Shut off from support by their ancestral relatives, the staff at the German consulate in Washington resolved to take matters into their own hands. In February 1915, the German General Staff gave its U-boats free rein to sink any vessels, even those flying neutral colors, that violated its self-declared zone of exclusion around Great Britain. The announcement was made in public, and the German government actually took steps of printing warnings in major American newspapers, cautioning anyone against taking such ships. Less publicly, the General Staff also ordered its military attache in Washington, Captain Franz von Papen, to commence sabotage operations against “every kind of factory for supplying munitions of war.” Von Papen had little experience in clandestine operations, but he was soon joined by another German captain, Franz von Rintelen, who was well-schooled in such work. Von Rintelen arrived in America carrying a Swiss passport and immediately set up business in New York City. He quickly proved more energetic and imaginative than Von Papen, spending his time monitoring Allied shipping and enlisting sailors from some of the 80-odd German ships currently stranded in New York harbor to help him snoop around the docks. At the same time, Von Rintelen set up a bomb-making factory inside one of the ship’s workshops and persuaded a German-born chemist in nearby New Jersey to make pencil-shaped firebombs. Anti-British Irish dockworkers assisted the Germans by planting the firebombs on Allied ships, and a rash of mysterious fires at sea soon afflicted ships carrying American munitions abroad. It was later estimated that Von Rintelen’s “pencil bombs” had caused $10 million worth of damages to 36 ships at sea.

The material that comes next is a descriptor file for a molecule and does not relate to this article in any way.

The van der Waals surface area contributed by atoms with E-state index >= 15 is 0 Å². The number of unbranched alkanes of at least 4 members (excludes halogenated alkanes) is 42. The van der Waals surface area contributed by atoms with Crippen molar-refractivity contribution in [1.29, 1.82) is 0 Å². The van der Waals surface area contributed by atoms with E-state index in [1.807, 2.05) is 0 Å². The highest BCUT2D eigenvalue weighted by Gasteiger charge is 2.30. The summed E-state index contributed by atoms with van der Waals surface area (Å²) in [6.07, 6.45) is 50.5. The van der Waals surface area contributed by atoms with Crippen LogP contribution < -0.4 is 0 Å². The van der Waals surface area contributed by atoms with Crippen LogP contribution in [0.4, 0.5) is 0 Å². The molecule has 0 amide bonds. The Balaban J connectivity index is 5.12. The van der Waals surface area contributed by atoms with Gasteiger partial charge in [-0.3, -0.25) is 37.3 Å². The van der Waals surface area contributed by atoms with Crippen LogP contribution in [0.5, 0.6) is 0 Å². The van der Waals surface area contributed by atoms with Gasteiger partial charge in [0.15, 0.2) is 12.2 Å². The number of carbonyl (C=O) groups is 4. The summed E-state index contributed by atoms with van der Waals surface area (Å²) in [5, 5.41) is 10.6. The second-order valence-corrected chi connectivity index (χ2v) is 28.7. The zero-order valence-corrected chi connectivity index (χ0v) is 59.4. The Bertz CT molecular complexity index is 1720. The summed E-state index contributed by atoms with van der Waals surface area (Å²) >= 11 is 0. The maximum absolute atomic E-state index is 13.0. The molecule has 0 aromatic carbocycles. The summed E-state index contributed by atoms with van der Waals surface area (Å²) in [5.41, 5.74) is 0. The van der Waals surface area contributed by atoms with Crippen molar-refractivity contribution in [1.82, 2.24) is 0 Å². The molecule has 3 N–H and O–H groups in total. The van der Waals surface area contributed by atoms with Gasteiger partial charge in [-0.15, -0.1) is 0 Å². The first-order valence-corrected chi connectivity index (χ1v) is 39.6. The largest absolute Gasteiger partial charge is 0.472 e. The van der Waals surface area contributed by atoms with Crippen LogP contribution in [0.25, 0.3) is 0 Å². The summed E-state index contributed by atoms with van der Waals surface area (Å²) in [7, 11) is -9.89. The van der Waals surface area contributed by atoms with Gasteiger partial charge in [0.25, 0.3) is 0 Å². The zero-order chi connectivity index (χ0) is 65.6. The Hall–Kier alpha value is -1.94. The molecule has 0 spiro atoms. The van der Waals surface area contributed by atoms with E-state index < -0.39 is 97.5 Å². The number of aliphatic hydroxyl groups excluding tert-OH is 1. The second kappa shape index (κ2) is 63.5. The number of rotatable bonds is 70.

The Sinking of the Lusitania Makes Matters Worse

Von Rintelen’s efforts were seriously curtailed following the sinking of the British liner Lusitania off the coast of Ireland in May 1915. The sinking of an apparent non-combatant ship (although recent research has suggested that Lusitania was carrying a secret stash of explosives in her hold) inflamed public opinion in the United States, 128 of whose citizens had gone down with the ship. With no national intelligence service yet in existence, President Wilson detailed the Secret Service to begin watching German diplomats. Somehow, Von Rintelen escaped their notice, but commercial attache Herman Albert did not. In July 1915, Secret Service agents managed to filch Albert’s briefcase on a crowded New York elevated train. Inside were detailed plans for future sabotage projects, including the placing of more firebombs on Allied ships and the wrecking of the Welland Canal near Niagara Falls. Albert, Von Papen, and several of their colleagues at the German consulate were immediately deported. Von Bernstorff, with diplomatic immunity, was untouchable; but Von Rintelen was taken off a Dutch steamer by British seamen while fleeing to Berlin. The saboteur leader attempted to brazen his way out of captivity by showing his spurious Swiss passport, but soon admitted that he was, in reality, a German officer.

Stopping the “Dark Invader” Too Late

Unfortunately, Von Rintelen’s arrest would come too late to prevent his masterstroke from reaching fruition. “The Dark Invader,” as he melodramatically styled himself, had already taken a walk along the New Jersey waterfront one afternoon and noticed the intense activity taking place at a mile-long pier jutting out from Jersey City into the Hudson River, just opposite the Statue of Liberty. The pier was called Black Tom Pier after the small speck of land on which it was built, Black Tom Island (named after a dark-skinned fisherman who was once its only inhabitant). The original island had long since disappeared, filled in by a teeming mass of warehouses and railroad tracks marking the terminal of the Lehigh Valley Railroad Company. The LVRC shared space with the National Dock and Storage Company, a major player in the collection and transfer of gunpowder, TNT and artillery shells bound for Europe. “What an ideal pier to destroy,” Von Rietelen remembered thinking at the time. This article is from Military Heritage Magazine